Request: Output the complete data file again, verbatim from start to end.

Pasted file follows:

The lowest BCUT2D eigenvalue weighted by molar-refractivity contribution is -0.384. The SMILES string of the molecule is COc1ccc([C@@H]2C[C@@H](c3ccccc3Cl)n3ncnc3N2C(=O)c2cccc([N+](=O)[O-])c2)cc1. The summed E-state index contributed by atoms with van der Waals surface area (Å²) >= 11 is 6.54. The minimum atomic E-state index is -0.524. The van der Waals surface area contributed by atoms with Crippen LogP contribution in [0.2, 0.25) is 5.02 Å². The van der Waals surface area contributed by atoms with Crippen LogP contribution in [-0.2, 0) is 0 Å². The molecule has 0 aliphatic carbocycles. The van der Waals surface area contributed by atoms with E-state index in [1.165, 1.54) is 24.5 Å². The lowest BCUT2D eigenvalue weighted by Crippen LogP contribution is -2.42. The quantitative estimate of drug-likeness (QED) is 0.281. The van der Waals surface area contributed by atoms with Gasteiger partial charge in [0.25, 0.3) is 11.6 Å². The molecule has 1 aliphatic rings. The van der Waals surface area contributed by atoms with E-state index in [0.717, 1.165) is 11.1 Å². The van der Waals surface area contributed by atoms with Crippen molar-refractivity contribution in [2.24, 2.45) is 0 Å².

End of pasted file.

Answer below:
The lowest BCUT2D eigenvalue weighted by molar-refractivity contribution is -0.384. The SMILES string of the molecule is COc1ccc([C@@H]2C[C@@H](c3ccccc3Cl)n3ncnc3N2C(=O)c2cccc([N+](=O)[O-])c2)cc1. The summed E-state index contributed by atoms with van der Waals surface area (Å²) >= 11 is 6.54. The minimum atomic E-state index is -0.524. The van der Waals surface area contributed by atoms with Crippen LogP contribution in [0.2, 0.25) is 5.02 Å². The van der Waals surface area contributed by atoms with Crippen LogP contribution in [-0.2, 0) is 0 Å². The molecule has 0 aliphatic carbocycles. The van der Waals surface area contributed by atoms with E-state index in [1.165, 1.54) is 24.5 Å². The lowest BCUT2D eigenvalue weighted by Crippen LogP contribution is -2.42. The quantitative estimate of drug-likeness (QED) is 0.281. The van der Waals surface area contributed by atoms with Gasteiger partial charge in [0.25, 0.3) is 11.6 Å². The molecule has 1 aliphatic rings. The van der Waals surface area contributed by atoms with E-state index in [0.717, 1.165) is 11.1 Å². The van der Waals surface area contributed by atoms with Crippen molar-refractivity contribution in [2.24, 2.45) is 0 Å².